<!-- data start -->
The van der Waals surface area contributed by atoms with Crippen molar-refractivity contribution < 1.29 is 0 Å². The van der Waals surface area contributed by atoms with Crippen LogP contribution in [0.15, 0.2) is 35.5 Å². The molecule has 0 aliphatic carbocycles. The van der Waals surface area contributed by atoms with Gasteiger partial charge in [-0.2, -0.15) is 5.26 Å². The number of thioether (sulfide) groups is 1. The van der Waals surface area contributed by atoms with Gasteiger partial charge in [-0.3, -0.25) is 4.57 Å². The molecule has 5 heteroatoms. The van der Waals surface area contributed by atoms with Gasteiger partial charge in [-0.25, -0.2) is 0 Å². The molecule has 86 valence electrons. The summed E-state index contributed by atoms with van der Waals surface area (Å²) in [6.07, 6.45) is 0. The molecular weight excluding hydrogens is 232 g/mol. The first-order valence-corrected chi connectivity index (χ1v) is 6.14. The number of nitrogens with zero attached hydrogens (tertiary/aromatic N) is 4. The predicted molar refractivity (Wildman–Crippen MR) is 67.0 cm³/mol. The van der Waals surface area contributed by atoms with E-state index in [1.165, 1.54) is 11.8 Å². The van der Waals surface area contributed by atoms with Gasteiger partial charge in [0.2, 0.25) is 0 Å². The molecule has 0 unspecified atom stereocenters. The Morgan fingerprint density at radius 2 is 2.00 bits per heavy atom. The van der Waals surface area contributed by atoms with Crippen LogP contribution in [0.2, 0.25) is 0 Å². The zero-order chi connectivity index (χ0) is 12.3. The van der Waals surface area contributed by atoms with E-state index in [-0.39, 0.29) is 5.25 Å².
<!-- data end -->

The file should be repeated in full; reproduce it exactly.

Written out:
The van der Waals surface area contributed by atoms with Crippen molar-refractivity contribution < 1.29 is 0 Å². The van der Waals surface area contributed by atoms with Crippen LogP contribution in [0.15, 0.2) is 35.5 Å². The molecule has 0 aliphatic carbocycles. The van der Waals surface area contributed by atoms with Gasteiger partial charge in [-0.2, -0.15) is 5.26 Å². The number of thioether (sulfide) groups is 1. The van der Waals surface area contributed by atoms with Gasteiger partial charge in [-0.3, -0.25) is 4.57 Å². The molecule has 5 heteroatoms. The van der Waals surface area contributed by atoms with Gasteiger partial charge in [-0.25, -0.2) is 0 Å². The molecule has 86 valence electrons. The summed E-state index contributed by atoms with van der Waals surface area (Å²) in [6.07, 6.45) is 0. The molecular weight excluding hydrogens is 232 g/mol. The first-order valence-corrected chi connectivity index (χ1v) is 6.14. The number of nitrogens with zero attached hydrogens (tertiary/aromatic N) is 4. The predicted molar refractivity (Wildman–Crippen MR) is 67.0 cm³/mol. The van der Waals surface area contributed by atoms with E-state index in [1.165, 1.54) is 11.8 Å². The van der Waals surface area contributed by atoms with Gasteiger partial charge in [0.2, 0.25) is 0 Å². The molecule has 0 unspecified atom stereocenters. The Morgan fingerprint density at radius 2 is 2.00 bits per heavy atom. The van der Waals surface area contributed by atoms with Crippen LogP contribution in [0.2, 0.25) is 0 Å². The zero-order chi connectivity index (χ0) is 12.3. The van der Waals surface area contributed by atoms with E-state index in [-0.39, 0.29) is 5.25 Å².